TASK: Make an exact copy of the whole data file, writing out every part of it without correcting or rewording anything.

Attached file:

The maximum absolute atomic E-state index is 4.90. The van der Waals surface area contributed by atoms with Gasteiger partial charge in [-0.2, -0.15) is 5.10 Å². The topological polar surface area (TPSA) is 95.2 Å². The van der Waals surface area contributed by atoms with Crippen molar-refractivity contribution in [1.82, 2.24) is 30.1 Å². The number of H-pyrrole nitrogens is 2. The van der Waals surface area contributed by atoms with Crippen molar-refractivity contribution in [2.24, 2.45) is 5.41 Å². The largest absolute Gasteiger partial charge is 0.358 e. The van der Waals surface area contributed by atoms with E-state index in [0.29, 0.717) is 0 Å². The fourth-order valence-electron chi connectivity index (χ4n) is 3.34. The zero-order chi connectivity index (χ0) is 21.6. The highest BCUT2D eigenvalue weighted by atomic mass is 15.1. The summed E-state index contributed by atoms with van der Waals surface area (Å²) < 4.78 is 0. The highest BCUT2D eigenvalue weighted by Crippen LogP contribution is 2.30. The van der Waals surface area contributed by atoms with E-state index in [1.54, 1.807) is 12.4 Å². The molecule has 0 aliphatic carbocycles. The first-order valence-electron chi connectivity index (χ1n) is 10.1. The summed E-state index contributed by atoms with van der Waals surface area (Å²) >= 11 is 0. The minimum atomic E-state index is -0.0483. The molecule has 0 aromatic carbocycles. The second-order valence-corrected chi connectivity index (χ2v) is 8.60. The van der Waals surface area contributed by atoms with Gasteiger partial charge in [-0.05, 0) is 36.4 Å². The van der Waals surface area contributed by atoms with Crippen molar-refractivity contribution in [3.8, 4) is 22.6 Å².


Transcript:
The maximum absolute atomic E-state index is 4.90. The van der Waals surface area contributed by atoms with Gasteiger partial charge in [-0.2, -0.15) is 5.10 Å². The topological polar surface area (TPSA) is 95.2 Å². The van der Waals surface area contributed by atoms with Crippen molar-refractivity contribution in [1.82, 2.24) is 30.1 Å². The number of H-pyrrole nitrogens is 2. The van der Waals surface area contributed by atoms with Crippen molar-refractivity contribution in [2.24, 2.45) is 5.41 Å². The largest absolute Gasteiger partial charge is 0.358 e. The van der Waals surface area contributed by atoms with E-state index in [0.29, 0.717) is 0 Å². The fourth-order valence-electron chi connectivity index (χ4n) is 3.34. The zero-order chi connectivity index (χ0) is 21.6. The highest BCUT2D eigenvalue weighted by atomic mass is 15.1. The summed E-state index contributed by atoms with van der Waals surface area (Å²) < 4.78 is 0. The highest BCUT2D eigenvalue weighted by Crippen LogP contribution is 2.30. The van der Waals surface area contributed by atoms with E-state index in [1.54, 1.807) is 12.4 Å². The molecule has 0 aliphatic carbocycles. The first-order valence-electron chi connectivity index (χ1n) is 10.1. The summed E-state index contributed by atoms with van der Waals surface area (Å²) >= 11 is 0. The minimum atomic E-state index is -0.0483. The molecule has 0 aromatic carbocycles. The second-order valence-corrected chi connectivity index (χ2v) is 8.60. The van der Waals surface area contributed by atoms with Gasteiger partial charge in [-0.05, 0) is 36.4 Å². The van der Waals surface area contributed by atoms with Crippen molar-refractivity contribution in [3.8, 4) is 22.6 Å².